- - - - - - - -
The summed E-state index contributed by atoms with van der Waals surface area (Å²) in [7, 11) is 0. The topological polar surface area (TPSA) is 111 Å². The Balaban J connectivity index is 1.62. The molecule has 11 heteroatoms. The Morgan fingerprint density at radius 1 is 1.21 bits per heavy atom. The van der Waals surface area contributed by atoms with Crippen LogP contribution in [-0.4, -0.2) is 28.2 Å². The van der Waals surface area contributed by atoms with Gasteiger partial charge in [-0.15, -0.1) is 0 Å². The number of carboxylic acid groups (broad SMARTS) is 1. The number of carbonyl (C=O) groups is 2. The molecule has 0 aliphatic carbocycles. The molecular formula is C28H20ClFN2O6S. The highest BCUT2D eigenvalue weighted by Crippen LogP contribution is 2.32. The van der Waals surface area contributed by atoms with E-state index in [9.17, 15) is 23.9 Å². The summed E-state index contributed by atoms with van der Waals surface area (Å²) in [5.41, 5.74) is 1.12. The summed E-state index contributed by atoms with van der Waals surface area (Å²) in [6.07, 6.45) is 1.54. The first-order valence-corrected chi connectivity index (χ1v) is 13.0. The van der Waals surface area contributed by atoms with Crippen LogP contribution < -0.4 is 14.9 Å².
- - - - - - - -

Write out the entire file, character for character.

The summed E-state index contributed by atoms with van der Waals surface area (Å²) in [7, 11) is 0. The topological polar surface area (TPSA) is 111 Å². The Balaban J connectivity index is 1.62. The molecule has 11 heteroatoms. The Morgan fingerprint density at radius 1 is 1.21 bits per heavy atom. The van der Waals surface area contributed by atoms with Crippen LogP contribution in [-0.4, -0.2) is 28.2 Å². The van der Waals surface area contributed by atoms with Gasteiger partial charge in [-0.15, -0.1) is 0 Å². The number of carboxylic acid groups (broad SMARTS) is 1. The number of carbonyl (C=O) groups is 2. The molecule has 0 aliphatic carbocycles. The molecular formula is C28H20ClFN2O6S. The highest BCUT2D eigenvalue weighted by Crippen LogP contribution is 2.32. The van der Waals surface area contributed by atoms with E-state index in [9.17, 15) is 23.9 Å². The summed E-state index contributed by atoms with van der Waals surface area (Å²) in [5.41, 5.74) is 1.12. The summed E-state index contributed by atoms with van der Waals surface area (Å²) in [6.07, 6.45) is 1.54. The first-order valence-corrected chi connectivity index (χ1v) is 13.0. The van der Waals surface area contributed by atoms with Crippen LogP contribution < -0.4 is 14.9 Å².